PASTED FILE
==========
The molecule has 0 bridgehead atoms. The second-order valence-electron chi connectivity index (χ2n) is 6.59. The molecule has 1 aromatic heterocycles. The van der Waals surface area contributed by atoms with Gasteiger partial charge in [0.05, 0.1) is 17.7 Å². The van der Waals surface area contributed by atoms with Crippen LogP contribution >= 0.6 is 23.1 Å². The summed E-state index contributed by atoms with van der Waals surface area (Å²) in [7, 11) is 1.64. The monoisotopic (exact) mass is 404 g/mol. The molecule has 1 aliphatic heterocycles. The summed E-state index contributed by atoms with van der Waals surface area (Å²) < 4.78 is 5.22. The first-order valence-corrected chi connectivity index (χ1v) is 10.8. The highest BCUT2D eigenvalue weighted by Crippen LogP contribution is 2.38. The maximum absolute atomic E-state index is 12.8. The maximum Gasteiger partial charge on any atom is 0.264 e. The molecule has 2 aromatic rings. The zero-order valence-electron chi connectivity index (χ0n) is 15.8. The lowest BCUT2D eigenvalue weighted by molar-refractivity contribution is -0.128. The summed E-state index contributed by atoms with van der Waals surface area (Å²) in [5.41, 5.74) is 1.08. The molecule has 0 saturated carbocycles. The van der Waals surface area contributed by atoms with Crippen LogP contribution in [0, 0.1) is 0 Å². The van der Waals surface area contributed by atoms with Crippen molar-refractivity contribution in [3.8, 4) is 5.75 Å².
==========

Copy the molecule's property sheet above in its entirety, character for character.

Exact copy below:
The molecule has 0 bridgehead atoms. The second-order valence-electron chi connectivity index (χ2n) is 6.59. The molecule has 1 aromatic heterocycles. The van der Waals surface area contributed by atoms with Gasteiger partial charge in [0.05, 0.1) is 17.7 Å². The van der Waals surface area contributed by atoms with Crippen LogP contribution >= 0.6 is 23.1 Å². The summed E-state index contributed by atoms with van der Waals surface area (Å²) in [7, 11) is 1.64. The monoisotopic (exact) mass is 404 g/mol. The molecule has 1 aliphatic heterocycles. The summed E-state index contributed by atoms with van der Waals surface area (Å²) < 4.78 is 5.22. The first-order valence-corrected chi connectivity index (χ1v) is 10.8. The highest BCUT2D eigenvalue weighted by Crippen LogP contribution is 2.38. The maximum absolute atomic E-state index is 12.8. The maximum Gasteiger partial charge on any atom is 0.264 e. The molecule has 2 aromatic rings. The zero-order valence-electron chi connectivity index (χ0n) is 15.8. The lowest BCUT2D eigenvalue weighted by molar-refractivity contribution is -0.128. The summed E-state index contributed by atoms with van der Waals surface area (Å²) in [5.41, 5.74) is 1.08. The molecule has 0 saturated carbocycles. The van der Waals surface area contributed by atoms with Crippen LogP contribution in [0, 0.1) is 0 Å². The van der Waals surface area contributed by atoms with Crippen molar-refractivity contribution in [3.8, 4) is 5.75 Å².